Marvel at the Kinkakuji temple (the Golden Pavilion)
Another relatively early start, as you want to make sure to be at Kinkakuji temple on time. Kinkakuji is also known as the Golden Pavilion and definitely a Kyoto highlight.
We arrived at 8.30 am and even though the gates only open at 9 am, a crowd had already gathered! At 9 am exactly (the Japanese are very punctual!) the gates were opened and we got to admire the beautiful Golden Pavilion.
While Kinkakuji Temple is the main attraction, the surrounding gardens are lovely as well. Make sure to allow yourself plenty of time to stroll through the beautiful and typical Japanese gardens.
Buy quirky foods at Nishiki market
Be prepared when visiting the Nishiki Market, I was astonished by the number of strange and unfamiliar foods on display. I still don’t know what the food in the left picture is, perhaps sea cucumbers?
In any case, be sure to try out some samples handed out by the vendors and to buy some snacks for a picnic at the next stop on your Kyoto itinerary!
The Imperial Palace Park
Visit the Imperial Palace Park, a nice green area where you will see many Japanese families having a picnic or play with their children.
This is a great place to eat the snacks you bought at the Nishiki market and relax for a bit before continuing your Kyoto travel itinerary.
Admire the view over Kyoto (and the Kyoto Tower)
Kyoto station is the second-largest station in Japan and an imposing structure! This beautiful building was finished in 1997 and commemorates Kyoto’s 1200th anniversary. Almost 125.000 people pass through Kyoto station on a daily basis!
Make sure to go up to the roof of the Kyoto station, you will have a great view of the city and of the Kyoto tower in front of the station.
Walk under the thousands of vermilion Torii gates at Inari Fukushi
One of Kyoto’s must-do activities is visiting the famous Inari Fukushi shrine, known for its thousand vermilion Torii gates.
Following the path below the Torii gates is something I had been dreaming about since I booked our tickets to Japan. It was indeed very special to walk below the many gates… Definitely a highlight of our Kyoto trip!
To avoid most of the crowds, visit early in the morning or late in the afternoon.
Also, if you hike to the top of the mountain (2-3 hour return) you will loose most tourists within the first hundred meters of the trail and have all the intriguing vermilion gates to yourself.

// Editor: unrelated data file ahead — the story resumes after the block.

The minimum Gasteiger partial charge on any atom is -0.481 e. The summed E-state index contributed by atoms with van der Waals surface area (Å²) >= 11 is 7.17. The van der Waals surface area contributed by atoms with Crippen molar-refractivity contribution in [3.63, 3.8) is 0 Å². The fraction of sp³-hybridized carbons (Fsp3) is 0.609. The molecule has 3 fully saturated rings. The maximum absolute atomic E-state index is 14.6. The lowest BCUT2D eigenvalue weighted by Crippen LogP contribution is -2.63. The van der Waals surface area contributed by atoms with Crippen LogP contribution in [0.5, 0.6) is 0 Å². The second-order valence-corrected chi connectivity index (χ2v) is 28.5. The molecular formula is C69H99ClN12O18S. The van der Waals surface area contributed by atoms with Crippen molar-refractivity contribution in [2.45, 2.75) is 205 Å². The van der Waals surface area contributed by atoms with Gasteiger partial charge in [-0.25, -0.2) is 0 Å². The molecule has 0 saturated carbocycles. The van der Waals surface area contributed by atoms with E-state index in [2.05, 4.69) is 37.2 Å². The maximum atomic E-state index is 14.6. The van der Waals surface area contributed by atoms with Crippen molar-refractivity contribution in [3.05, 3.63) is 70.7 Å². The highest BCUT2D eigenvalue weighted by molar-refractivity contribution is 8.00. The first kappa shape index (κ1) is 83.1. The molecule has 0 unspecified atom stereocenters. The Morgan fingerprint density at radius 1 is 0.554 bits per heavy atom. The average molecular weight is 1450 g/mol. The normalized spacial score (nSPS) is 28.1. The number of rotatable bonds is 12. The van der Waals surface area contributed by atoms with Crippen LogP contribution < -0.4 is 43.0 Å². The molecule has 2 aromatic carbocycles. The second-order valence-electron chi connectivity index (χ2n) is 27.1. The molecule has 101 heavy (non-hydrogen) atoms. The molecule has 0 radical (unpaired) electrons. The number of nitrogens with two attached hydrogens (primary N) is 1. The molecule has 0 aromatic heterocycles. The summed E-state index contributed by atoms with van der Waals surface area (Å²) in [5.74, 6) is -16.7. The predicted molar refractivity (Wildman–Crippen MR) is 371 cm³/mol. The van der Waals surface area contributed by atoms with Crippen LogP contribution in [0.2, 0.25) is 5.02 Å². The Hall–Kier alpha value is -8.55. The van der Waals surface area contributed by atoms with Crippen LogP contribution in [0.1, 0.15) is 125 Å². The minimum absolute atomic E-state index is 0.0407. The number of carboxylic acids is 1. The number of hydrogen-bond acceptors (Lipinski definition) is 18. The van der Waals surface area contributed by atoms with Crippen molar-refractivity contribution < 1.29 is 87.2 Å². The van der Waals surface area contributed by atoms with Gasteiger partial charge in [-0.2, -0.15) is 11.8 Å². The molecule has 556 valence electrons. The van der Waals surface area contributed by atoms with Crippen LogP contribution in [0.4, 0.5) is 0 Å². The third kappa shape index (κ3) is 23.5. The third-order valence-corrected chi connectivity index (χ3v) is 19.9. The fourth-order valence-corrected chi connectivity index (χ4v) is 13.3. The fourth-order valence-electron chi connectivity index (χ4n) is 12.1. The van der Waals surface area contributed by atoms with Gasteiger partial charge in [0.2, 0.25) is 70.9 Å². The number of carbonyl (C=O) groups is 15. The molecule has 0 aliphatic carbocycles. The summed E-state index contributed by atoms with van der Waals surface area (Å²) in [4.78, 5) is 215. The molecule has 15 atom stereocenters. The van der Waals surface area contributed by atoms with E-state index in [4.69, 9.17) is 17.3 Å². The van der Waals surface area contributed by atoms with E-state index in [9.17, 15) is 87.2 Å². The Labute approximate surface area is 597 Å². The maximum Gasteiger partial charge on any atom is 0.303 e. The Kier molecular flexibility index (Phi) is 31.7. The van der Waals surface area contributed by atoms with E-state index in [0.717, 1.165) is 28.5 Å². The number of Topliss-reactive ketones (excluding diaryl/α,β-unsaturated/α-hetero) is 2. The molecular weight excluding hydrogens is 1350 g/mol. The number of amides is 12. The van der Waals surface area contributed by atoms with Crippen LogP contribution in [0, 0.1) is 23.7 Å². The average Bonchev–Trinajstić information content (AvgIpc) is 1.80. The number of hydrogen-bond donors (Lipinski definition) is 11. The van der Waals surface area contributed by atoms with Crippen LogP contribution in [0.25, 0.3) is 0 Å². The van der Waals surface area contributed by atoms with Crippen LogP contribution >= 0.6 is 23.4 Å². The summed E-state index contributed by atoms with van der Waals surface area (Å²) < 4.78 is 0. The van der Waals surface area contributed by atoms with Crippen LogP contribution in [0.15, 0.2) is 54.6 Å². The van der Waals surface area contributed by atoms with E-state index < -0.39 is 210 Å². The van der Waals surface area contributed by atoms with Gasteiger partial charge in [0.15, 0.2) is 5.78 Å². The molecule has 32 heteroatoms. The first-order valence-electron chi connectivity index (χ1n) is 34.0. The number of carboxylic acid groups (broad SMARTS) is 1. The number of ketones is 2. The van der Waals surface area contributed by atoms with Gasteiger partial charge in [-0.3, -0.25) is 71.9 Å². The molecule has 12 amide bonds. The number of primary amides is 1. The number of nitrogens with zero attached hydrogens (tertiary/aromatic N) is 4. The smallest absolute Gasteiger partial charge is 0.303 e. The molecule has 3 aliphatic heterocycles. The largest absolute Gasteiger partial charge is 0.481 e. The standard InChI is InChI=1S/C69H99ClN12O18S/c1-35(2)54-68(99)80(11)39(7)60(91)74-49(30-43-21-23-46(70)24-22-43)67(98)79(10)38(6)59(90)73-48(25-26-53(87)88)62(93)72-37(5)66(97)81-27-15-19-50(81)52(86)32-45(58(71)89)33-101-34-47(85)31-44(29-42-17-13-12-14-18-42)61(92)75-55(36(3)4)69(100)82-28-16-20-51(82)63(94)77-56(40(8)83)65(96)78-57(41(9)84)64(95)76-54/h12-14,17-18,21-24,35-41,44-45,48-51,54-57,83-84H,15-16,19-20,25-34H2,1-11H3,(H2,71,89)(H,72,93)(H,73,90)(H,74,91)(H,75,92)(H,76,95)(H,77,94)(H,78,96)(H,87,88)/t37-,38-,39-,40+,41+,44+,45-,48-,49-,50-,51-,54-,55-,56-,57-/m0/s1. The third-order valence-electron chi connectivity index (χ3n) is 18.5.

Kyoto on a budget
A Kyoto holiday doesn’t have to break the bank, it’s definitely possible to visit Kyoto on a budget. My husband and I spent an average of ¥9410/€75/$85 per day for us as a couple. Our expenses in Kyoto are divided into 4 categories:
- Airbnb accommodation: 37% of our costs
- Transport by bus: 11% of our costs
- Food & drinks: 49% of our costs
- Activities: 3% of our costs (the only activity we paid for was Kinkakuji temple which levies an entrance fee of ¥400 per person, the rest of the activities we did were free!)
Where to stay in Kyoto
Accommodation discount: if you have never traveled with Airbnb before you can get €30 of your first Airbnb stay with this link!
Less than €50 a night: OYO 43949 Carta Hotel Kyoto Gion
This clean and modern hotel in Gion offers comfortable beds, a private bathroom with a Japanese toilet (yes, one with lots of buttons) and friendly staff. The hotel is centrally located and there is a bus stop just a few steps from the hotel.
All this will only cost you just under €50 a night! Not bad for a three-star hotel in one of Japan’s most popular tourist destinations. Be sure to book in time, as the hotel is often sold out.
Less than €100 a night: the B Kyoto Shijo
The B Kyoto Shijo opened in 2018 and this stylish hotel is an excellent place to stay in Kyoto. It’s only a 3-minute walk to Omiya Station and Shijo Omiya Station and across the hotel, there is a bus stop, making it very easy to get around the city.
Rooms are spacious, have spotlessly clean bathrooms and are nonsmoking (which surprisingly isn’t always the case in Japan). The is a coin laundry (second floor) and free coffee is available in the lobby.
Where to eat in Kyoto
I spent a lot of time in Japan eating because Japanese food is absolutely delicious… Below you can find some of the dishes I ate during my time in Kyoto. I have to admit we had a craving for Indian food while we were in Kyoto and ended up eating Indian for lunch 2 days in a row…
Where to eat this: Aburasoba Nekomata, 〒605-0862 Kyōto-fu, Kyōto-shi, Higashiyama-ku, 清水４丁目１３８, +81 75-551-5088
Indian lunch menu at Kerala
Where to eat this: Kerala, 〒604-8006 Kyōto-fu, Kyōto-shi, Nakagyō-ku, Shimomaruyachō (Kawaramachidōri)
Price: ¥900 for the set lunch menu
Indian lunch menu at Ganesha
Where to eat this: Ganesha, 〒603-8357 Kyōto-fu, Kyōto-shi, Kita-ku, Hirano Miyanishichō
Price: ¥900 for the set lunch menu
Where to eat this: 14 Hirano Miyakitachō, Kita-ku, Kyōto-shi, Kyōto-fu 603-8352, +81 75-462-3737
Price: ¥600 (+ optional toppings, between ¥50 – ¥100)
What to do in Kyoto: in conclusion
I hope I have convinced you to visit Kyoto in 2 days, it’s a wonderful city and definitely worth a trip! Though admittedly, you could easily spend a week in Kyoto if you have the time, there is much more to see and do…
Do you want to read more about traveling in Japan? Also read my other Japan posts:
- 1 month in Japan
- Japan on a budget
- Japan off the beaten track
- Camping in Japan
- Driving on Hokkaido
- Hokkaido itinerary
- Tokyo itinerary
- Hiroshima itinerary
- Japanese Alps itinerary
- Kanazawa to Shirakawago
- Takayama to Shirakawago
- Kamikochi itinerary
- Things to do on Miyajima
- The Koyasan Choishi Michi Pilgrimage Trail
- Weird things in Japan